Neil Rudel on Penn State: PSU needs to control ball and Fields
If there’s one thing that last week’s loss at Indiana accomplished, it quickly took the shine off tonight’s matchup with Ohio State and the pressure that goes with it.
Almost no one expects Penn State to beat the Buckeyes so maybe that will work in the Nittany Lions’ favor.
Quarterback Sean Clifford, though, is not among those. Clifford, an Ohio native, said earlier this week, “I’m not here to hang with Ohio State. I’m here to beat Ohio State.”
For the Lions do so, they’ll need Clifford to play a whole lot better than he did in the first half at Indiana, when PSU’s uphill climb was etched.
After last week when everything that could go wrong did, Penn State fans would be satisfied just to be in the game tonight.
So what’s the formula?
Buckeye quarterback Justin Fields — the former Nittany Lion commitment — has established himself as one of the premier players in the country.
In fact, heís currently rated as the second-best overall 2021 draft prospect behind Clemson’s Trevor Lawrence, according to Pro Football Focus.
The Lion defense must — must — keep contain Fields, an excellent passer and a gifted runner, and limit his possessions.
How can that be done?
Not easily, but as much as it’s a huge night for Brent Pry and the Lions’ defense, the Lions’ offensive line is this game’s most important position.
Even without an established running back, this offensive line — supposedly the best in James Franklinís seven-year tenure — needs to control the ball and the clock.
It also needs to protect Clifford as he tries to develop a rhythm with a green receiving corps beyond Pat Freiermuth and Jahan Dotson.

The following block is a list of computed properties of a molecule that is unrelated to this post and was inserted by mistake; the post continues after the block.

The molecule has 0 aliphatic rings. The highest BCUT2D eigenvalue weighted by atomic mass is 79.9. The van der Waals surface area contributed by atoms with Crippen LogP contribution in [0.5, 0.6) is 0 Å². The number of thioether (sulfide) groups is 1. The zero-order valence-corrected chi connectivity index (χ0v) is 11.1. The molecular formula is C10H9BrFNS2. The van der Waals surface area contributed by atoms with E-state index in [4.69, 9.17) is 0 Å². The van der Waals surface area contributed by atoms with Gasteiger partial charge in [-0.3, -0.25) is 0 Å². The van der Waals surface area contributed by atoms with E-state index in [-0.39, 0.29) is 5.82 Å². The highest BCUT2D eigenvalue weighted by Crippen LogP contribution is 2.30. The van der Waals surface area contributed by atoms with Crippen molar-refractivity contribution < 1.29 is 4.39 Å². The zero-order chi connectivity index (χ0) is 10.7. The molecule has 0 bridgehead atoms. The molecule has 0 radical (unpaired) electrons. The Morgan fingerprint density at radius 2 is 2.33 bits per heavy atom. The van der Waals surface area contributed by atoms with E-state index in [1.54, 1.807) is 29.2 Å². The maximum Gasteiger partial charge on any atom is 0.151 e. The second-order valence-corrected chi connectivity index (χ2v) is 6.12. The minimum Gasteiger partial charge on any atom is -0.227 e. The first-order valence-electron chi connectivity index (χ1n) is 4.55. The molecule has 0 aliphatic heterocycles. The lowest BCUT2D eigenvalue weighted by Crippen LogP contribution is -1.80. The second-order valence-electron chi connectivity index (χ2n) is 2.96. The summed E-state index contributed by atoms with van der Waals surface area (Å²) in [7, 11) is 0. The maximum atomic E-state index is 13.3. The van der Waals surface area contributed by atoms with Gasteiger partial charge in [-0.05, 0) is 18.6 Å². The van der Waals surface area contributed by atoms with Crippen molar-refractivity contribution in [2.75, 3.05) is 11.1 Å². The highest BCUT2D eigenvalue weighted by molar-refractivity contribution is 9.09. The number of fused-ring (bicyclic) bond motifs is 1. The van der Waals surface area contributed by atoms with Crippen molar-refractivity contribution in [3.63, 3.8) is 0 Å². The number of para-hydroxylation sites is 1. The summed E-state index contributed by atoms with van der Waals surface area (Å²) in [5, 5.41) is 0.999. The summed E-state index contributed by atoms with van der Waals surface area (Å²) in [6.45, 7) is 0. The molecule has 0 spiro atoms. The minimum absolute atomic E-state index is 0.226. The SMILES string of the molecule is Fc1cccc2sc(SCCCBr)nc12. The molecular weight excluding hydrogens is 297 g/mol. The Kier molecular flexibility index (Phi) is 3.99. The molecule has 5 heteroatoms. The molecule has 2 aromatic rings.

If the line can do that, the defense plays well and the special teams can avoid all the mistakes they made in game one, well, maybe, contrary to Clifford’s pre-game mission, the Lions can hang with Ohio State.
But it’s hard to be overly optimistic.
I wonder how Nebraska is feeling about the Big Ten.
When the league initially decided to postpone the season, the Cornhuskers were outspoken in trying to seek other options. The Big Ten quickly assured them they could not, and Nebraska, seeing the dollars signs that the conference represents, walked back its displeasure.
Once a decision was then made to play eight regular-season games, Nebraska’s stance was rewarded with a schedule that opened at Ohio State and had Wisconsin and Penn State among its first four opponents.
Now, in the wake of today’s Nebraska-Wisconsin game canceled (not postponed) due to a COVID-19 outbreak at Wisconsin, the Huskers found a non-conference in Tennessee-Chattanooga.
Again, the league said no.
Which probably makes the Huskers long for their days in the Big 8.
Relative to the aforementioned PFF prospect list, Micah Parsons is rated the No. 5 draft pick, Pat Freiermuth is rated No. 30 followed by defensive end Jason Oweh at 49 and Journey Brown at 73. Brown is currently out indefinitely due to an undisclosed medical condition.
Of the list, Oweh is most intriguing since this is the first season that he’s been a full-time starter, and heís not been as productive as Shaka Toney.
Penn State athletic director Sandy Barbour sent a letter this week to Nittany Lion Club members expressing an urgent need for fundraising to address a $70 million shortfall caused by the pandemic.
The letter outlined the #PSUOneTeam initiative, adding that furloughs, staff reduction, cost cutting and other “drastic” measures have already taken place.
Penn State is still trying to maintain its 31 varsity sports, to which Barbour concluded, “Penn State Athletics as we know it is at risk.”
It makes you wonder how much longer Penn State can avoid cutting some of its sports, something no one wants to see.
Neil Rudel covers Penn State football and can be reached by email at email@example.com.